Drive 1,000 miles for a fiver

British motorists with fully-electric cars can drive 1,000 miles for just over five pounds by using solar energy, according to new figures released

British motorists with fully-electric cars can drive 1,000 miles for just over five pounds by using solar energy, according to new figures released today from British Gas.

With high petrol prices, households with fully electric cars such as the 100% electric Nissan LEAF can install solar panels and use the energy produced to offset the costs of running their car.

Actor Robert Llewellyn, best known for playing Kryten in cult British comedy Red Dwarf, is one of the first motorists to run his car with the help of solar panels.

Since having his panels installed by British Gas three months ago, Robert has clocked up 2680 miles in his Nissan LEAF. Thanks to his solar panels, he has generated enough energy to provide 85% of the charge required to cover this distance(1). As a result, his journeys have cost him a fraction of the amount the same mileage would set him back if he had used a petrol powered car.

Cost comparisons per 1,000 miles(2).

Vehicle type


Petrol car


Electric car


Solar powered electric car


As well as providing the home with free renewable electricity, solar panels also provide an annual income thanks to the Government's Feed-in Tariff (FiT). The scheme rewards solar owners for all the renewable electricity their panels generate, earning a yearly income. The payments are tax-free, index-linked and guaranteed for 25 years(3).

The cost for a 2.52kWp solar panel installation like Robert's is £11,500 from British Gas. With the average driver travelling 12,000 miles a year(4), an electric car owner with a solar array of this size can expect to save over £1,736 on petrol costs with an estimated annual FiT payment of £1,055(5). These benefits add up to a total of £2,791 annually. This means the solar panels will pay for themselves in just over 4.5 years.

Robert Llewellyn said: "I'm a massive fan of electric cars, and have been for years. With solar-generated electricity, I don't have to worry about the price at the petrol pump.

"Using solar energy is a fantastically efficient way of getting around and I've been amazed at how much energy has been generated even in our typically English, cloudy weather."

Dean Keeling, Managing Director of British Gas Smart Homes, said: "Throughsolar-generated energy, our customers can significantly cut their fuel costs and help reduce Britain's carbon footprint. Solar-charged vehicles have real potential on our roads, and from the moment the panels are installed customers can begin to reap benefits."

British Gas is the also the preferred supplier of home charging units for the Nissan LEAF electric vehicle, the new Zero Emissions range of Renault EVs, as well as Hitachi Capital's EV lease offering. The preferred partnership deals mean British Gas is on track to be the largest supplier of car charging points in Britain's homes, supporting 70% of the domestic market by 2012(6).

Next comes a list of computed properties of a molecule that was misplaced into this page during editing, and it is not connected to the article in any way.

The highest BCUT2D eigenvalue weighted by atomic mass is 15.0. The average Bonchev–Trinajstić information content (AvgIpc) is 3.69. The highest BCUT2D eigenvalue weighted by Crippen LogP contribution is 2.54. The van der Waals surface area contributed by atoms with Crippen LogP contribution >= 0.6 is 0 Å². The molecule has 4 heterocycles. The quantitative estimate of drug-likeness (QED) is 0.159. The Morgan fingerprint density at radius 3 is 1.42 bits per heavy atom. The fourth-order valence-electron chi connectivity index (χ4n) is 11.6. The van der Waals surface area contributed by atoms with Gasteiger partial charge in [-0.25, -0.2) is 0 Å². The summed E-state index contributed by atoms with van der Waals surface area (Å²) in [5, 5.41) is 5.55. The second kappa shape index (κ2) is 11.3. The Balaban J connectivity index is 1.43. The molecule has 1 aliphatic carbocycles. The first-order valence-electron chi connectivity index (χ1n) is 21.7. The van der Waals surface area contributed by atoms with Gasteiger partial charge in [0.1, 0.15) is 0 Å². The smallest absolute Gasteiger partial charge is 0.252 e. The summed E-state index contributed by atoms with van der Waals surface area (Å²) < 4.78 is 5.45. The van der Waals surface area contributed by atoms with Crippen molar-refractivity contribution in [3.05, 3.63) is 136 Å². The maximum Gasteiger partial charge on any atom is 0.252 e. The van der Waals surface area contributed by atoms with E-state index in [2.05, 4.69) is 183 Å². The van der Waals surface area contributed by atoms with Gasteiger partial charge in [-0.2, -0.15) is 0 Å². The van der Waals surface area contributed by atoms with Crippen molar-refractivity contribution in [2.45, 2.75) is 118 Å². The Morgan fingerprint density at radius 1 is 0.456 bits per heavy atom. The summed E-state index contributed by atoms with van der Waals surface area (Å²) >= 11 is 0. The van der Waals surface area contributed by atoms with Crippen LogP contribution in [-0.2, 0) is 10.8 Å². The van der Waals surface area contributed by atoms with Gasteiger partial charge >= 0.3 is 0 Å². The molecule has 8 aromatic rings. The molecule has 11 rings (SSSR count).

Home owners can also benefit from British Gas' Rent Your Roof Scheme. It is an option open to both British Gas and non-British Gas customers that allows people to generate their own electricity and save on their fuel bills without the capital outlay of a solar PV system. If your property is suitable, British Gas will pay for the system and installation of PV panels on your roof. Home owners in this scheme will benefit from renewable electricity but will not receive the feed-in tariff. For more details customers should go to 0800 077 3770.



  1. According to British Gas data taken from Mr Llewellyn's solar PV array on 17/07/11
  2. Petrol cost calculated based on based on the price of petrol at £5.94 per gallon and a vehicle doing approx 50 miles per gallon. Electric vehicle charging cost based on British Gas' standard tariff rate.
    Solar powered electric vehicle cost calculated from British Gas data taken from Mr Llewellyn's solar PV array on 17/07/11
  3. Terms and conditions apply
  4. Average annual distance according to
  5. Based on income generated by Mr Llewellyn's solar PV array since 27/4/11
  6. According to research by Market Gravity, 2011 - calculated based on projections of car manufacturers' EV market share

Solar-powered EV sums

  • 644 KWh's of electricity was used to charge Robert's Nissan LEAF. This was 26.8 charge cycles and has enabled him to drive around 2680 miles.
  • The same journey in a petrol vehicle (doing 40 miles per gallon) this would have cost around £402.
  • Robert's solar panels generated 550KWh's - enough to charge 22.9 (85%) of the charge cycles.
  • Therefore, Robert has enough self generated electricity to travel up to 2290 of his 2680 miles
  • Without solar power, travelling 100 miles requires 24 kWh's of energy and costs Robert £3.71 of electricity (or 3.7p per mile).
  • Therefore, powering his EV for the remaining 390 miles (2680 - 2290) would cost Robert £14.43 (3.7p per mile x 390 miles) which, when spread out across the total mileage, equates to just £5.38 to go 1,000 miles.